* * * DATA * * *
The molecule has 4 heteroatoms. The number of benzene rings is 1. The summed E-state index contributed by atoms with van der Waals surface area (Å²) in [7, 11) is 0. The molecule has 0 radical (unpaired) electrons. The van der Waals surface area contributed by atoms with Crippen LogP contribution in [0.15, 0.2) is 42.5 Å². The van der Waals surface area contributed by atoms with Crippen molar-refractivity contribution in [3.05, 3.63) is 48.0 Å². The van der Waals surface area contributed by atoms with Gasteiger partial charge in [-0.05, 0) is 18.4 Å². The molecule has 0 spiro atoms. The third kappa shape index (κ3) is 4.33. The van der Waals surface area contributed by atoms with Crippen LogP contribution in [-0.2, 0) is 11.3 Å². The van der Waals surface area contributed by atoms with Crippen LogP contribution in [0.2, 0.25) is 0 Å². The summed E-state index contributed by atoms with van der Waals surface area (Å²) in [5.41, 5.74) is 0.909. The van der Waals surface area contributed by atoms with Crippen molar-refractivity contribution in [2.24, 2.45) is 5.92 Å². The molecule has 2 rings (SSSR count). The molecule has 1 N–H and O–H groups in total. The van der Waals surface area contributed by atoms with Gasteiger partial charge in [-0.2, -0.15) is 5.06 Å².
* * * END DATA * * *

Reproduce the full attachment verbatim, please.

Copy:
The molecule has 4 heteroatoms. The number of benzene rings is 1. The summed E-state index contributed by atoms with van der Waals surface area (Å²) in [7, 11) is 0. The molecule has 0 radical (unpaired) electrons. The van der Waals surface area contributed by atoms with Crippen LogP contribution in [0.15, 0.2) is 42.5 Å². The van der Waals surface area contributed by atoms with Crippen molar-refractivity contribution in [3.05, 3.63) is 48.0 Å². The van der Waals surface area contributed by atoms with Gasteiger partial charge in [-0.05, 0) is 18.4 Å². The molecule has 0 spiro atoms. The third kappa shape index (κ3) is 4.33. The van der Waals surface area contributed by atoms with Crippen LogP contribution in [-0.2, 0) is 11.3 Å². The van der Waals surface area contributed by atoms with Crippen LogP contribution in [0.2, 0.25) is 0 Å². The summed E-state index contributed by atoms with van der Waals surface area (Å²) in [5.41, 5.74) is 0.909. The van der Waals surface area contributed by atoms with Crippen molar-refractivity contribution in [2.24, 2.45) is 5.92 Å². The molecule has 2 rings (SSSR count). The molecule has 1 N–H and O–H groups in total. The van der Waals surface area contributed by atoms with Gasteiger partial charge in [-0.2, -0.15) is 5.06 Å².